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Liberty Ammunition Takes Personal Protection to a New Level

August 4, 2014
By Bill Waugaman , Ohio Valley Outdoors

Last month in Part 1, I wrote about the demonstration I saw put on by Liberty Ammunition. It was impressive and interesting. The demonstration made Liberty look so superior to other ammunition that I had to do my own testing.

The Liberty Ammunition cartridges:

Cartridge..........Bullet Wt...........Rated M.V.

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.380 Auto.........50 gr. bullet........1500 fps*

9mm (+p)........50 gr. bullet........2000 fps*

.40 S&W...........60 gr. bullet........2000 fps*

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Test 2...Accuracy - Best 3-shot groups at 30 feet (10 yards)

.45 ACP (+p)....78 gr. bullet........1900 fps*

.223 Rem.........55 gr. bullet........3000 fps

* Factory readings are measured with a 4" barrel.

Fact Box

Did Liberty Ammunition perform to the level they presented at the demonstration? Yes. Did my testing meet expectations? Yes.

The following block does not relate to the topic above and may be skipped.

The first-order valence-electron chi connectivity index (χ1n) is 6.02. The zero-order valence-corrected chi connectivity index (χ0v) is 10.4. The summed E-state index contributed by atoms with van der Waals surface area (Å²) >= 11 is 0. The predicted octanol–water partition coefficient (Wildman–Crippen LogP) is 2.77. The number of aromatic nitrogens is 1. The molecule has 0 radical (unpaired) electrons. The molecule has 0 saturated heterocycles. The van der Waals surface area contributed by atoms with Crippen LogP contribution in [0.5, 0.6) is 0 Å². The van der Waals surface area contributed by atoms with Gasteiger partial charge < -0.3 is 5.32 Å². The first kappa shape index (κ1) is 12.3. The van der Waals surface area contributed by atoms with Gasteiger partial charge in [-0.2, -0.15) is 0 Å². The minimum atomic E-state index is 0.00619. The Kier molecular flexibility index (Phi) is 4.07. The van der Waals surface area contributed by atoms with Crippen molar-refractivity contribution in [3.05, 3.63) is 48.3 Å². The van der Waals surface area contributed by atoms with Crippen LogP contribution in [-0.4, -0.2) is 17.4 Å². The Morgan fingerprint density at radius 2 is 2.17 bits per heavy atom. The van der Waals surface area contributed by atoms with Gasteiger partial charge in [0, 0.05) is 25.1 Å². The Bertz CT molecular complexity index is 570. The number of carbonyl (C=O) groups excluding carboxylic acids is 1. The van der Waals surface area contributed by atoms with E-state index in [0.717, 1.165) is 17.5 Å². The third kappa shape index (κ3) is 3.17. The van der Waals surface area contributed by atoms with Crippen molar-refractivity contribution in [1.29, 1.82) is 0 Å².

Casings -- The casings are made with brass and nickel plating. Liberty manufactures their own casings for the 9 and .45. The .380, .40 and .223 casings are made to Liberty's specifications by a select few manufacturers known for quality brass casings.

Powders/Primers -- Surprisingly, Liberty does not use proprietary powders. All powders are typical 'off the shelf' brands available to the general public. Liberty primarily uses CCI and Magtech primers.

Bullets -- This is what sets Liberty apart from other personal protection ammunition. Liberty manufacturers their own monolithic copper (no lead) bullets. They start with a pure copper rod and use computer-controlled lathes to form the bullet. The bullet is designed to have a high ballistic coefficient. To help stabilize bullet flight for straight-line penetration, one or two bands around the base of the bullet sync the spin of the bullet with the rifling in the barrel. The hollow point is machined into the nose of the bullet. The final step is the nickel plating. Upon impact, these bullets are designed to perform very specifically.